Transformationally speaking, technological innovation is easy. Culture change is not. Jeff Bezos knows this. If he wants to kindle his newly-acquired Washington Post into Amazon Prime, he's free to do so. Technically enhancing the Post will be a digital snap. Getting his paper — pun intended — to adopt, adapt to or embrace an authentically customer-centric Bezosian vision, however, will prove very, very hard.
The reasons for that resistance will have little to do with money but almost everything to do with the Post's proud, defiantly elitist and self-righteously professional self-image (a self-image equally ensconced in papers like The New York Times, The Boston Globe and Los Angeles Times, as well). That prideful culture is simultaneously responsible for the paper's greatest successes and most humiliating journalistic and commercial failures.
As a former reporter and columnist there, I genuinely admired and respected both my newsroom colleagues and our business counterparts. But the Post's brave new entrepreneurial owner undeniably embodies two values that were never part of the paper's cultural norms: (1) being data-driven and (2) providing measurably superior customer experience. That's simply not what newspapers do.
Almost everything that makes Jeff Bezos Jeff Bezos as an innovator is organizationally alien to what made The Washington Post The Washington Post as a newspaper. At the Post, reporters report, editors edit and ad sales people sell ads. Journalists tell stories and report news; they don't do UX. Newspapers are indeed in information and digital content businesses. But their decision-making is typically far less data-driven than the big box retailers whose advertising they're so desperate to get. As a rule, newspapers know less about their readers and advertisers than an Amazon, Google or Facebook does.
These institutions built their brands not by focusing on customer experience or using strategic analytics but by successfully defining the most important and newsworthy stories in their communities and beyond. Those days are officially gone. So are the business models that made them profitable. The competition has both bigger and better data while offering much better customer experiences. There's little these papers do that deserves to command a marketplace premium from customers.
Serious innovators look to Amazon, not The Washington Post, The New York Times, The Wall Street Journal or The Boston Globe for innovation inspiration. Being a better newspaper or having better reporters, editors, web masters and ad salespeople doesn't solve the problem. They're no longer fit for purpose. The whole is worth less than the sum of its diminishing parts.
So when Bezos writes, "We will need to invent, which means we will need to experiment. Our touchstone will be readers, understanding what they care about — government, local leaders, restaurant openings, scout troops, businesses, charities, governors, sports — and working backwards from there. I'm excited and optimistic about the opportunity for invention," he effectively acknowledges that the status quo he purchased is unsustainable and — more importantly — existing cultural norms cannot endure. Can elite — and elitist — journalists who professionally prefer to tell readers what's important reinvent themselves as interlocutors and explainers who can digitally engage to inform? Will editors who've learned how to motivate prima donna reporters be able to turn themselves into "crowdsourcing shepherds" capable of tapping the collective intelligence of reader communities into stories everyone tweets, links to and talks about? Can people who went into publishing precisely because there was no math learn how to take statistical advantage of petabytes of data to better customize, personalize or illuminate a customer app or experience? Will an industry that has institutionally treated customer feedback as an irritant — look at the online comments section of any major newspaper — finally have the wit and innovation to monetize their readers' best, brightest and most provocative comments?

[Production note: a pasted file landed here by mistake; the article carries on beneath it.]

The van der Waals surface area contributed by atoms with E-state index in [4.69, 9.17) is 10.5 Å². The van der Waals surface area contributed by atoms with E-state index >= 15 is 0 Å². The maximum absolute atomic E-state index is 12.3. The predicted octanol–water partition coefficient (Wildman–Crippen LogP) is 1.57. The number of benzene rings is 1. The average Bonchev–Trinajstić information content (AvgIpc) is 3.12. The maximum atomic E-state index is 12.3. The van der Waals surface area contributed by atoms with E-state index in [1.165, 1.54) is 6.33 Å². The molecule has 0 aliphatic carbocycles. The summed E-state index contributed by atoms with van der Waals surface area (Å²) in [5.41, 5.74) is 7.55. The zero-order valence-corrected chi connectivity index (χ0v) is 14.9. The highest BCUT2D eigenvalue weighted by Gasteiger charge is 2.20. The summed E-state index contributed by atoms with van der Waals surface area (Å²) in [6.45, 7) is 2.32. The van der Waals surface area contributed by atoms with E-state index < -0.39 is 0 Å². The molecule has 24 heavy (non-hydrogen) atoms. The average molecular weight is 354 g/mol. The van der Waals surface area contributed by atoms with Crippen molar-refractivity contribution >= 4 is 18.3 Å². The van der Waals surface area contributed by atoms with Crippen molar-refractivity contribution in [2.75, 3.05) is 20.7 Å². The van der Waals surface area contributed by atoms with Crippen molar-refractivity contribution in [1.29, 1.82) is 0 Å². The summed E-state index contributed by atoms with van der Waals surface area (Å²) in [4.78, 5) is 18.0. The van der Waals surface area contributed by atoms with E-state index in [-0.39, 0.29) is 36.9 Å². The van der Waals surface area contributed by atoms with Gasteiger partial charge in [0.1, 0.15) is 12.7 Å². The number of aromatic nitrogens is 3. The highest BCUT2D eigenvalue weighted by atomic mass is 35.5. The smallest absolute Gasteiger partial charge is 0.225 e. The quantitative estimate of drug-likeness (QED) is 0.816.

The answers, as Bezos surely knows, have little to do with the Post's technical abilities to interoperate with Amazon Web Services and everything to do with profound cultural transformation. You can't lead at Amazon unless you're willing to be data-driven and relentlessly invested in improving customer experience. Will that Bezosian ethos be true for the Post in three or four years? Or will Amazon's founder be demonized and dismissed as someone who "just doesn't get" what elite journalism is supposed to mean?
These cultural challenges aren't unique to the Post; they're endemic to the industry. Nate Silver, arguably the most innovative data-driven journo-blogger in America, recently left The New York Times for ESPN. John Henry, the billionaire investor who brought Bill James and "Moneyball" insight to the Boston Red Sox — and winning the World Series in the process — just purchased The Boston Globe from The New York Times Company. Could a Bill James/Moneyball approach transform newsroom culture and best practice much the way it did for baseball? Of course. Then again, there's already a Bill James/Moneyball innovator in the daily news business; it's called Google. Bezos knows about competing with them, too.
For now, Bezos is keeping the current leadership of the Post in place. The Washington Post I know was a "lead by example" place. What data-driven decision and customer experience leadership examples will they now set? What do they want to learn from their new owner to help transform their old newspaper? How will they reinvent themselves?
Because if the paper's leaders don't embrace and enact Bezos' values, you can be sure the newsroom won't either. That would truly be the end.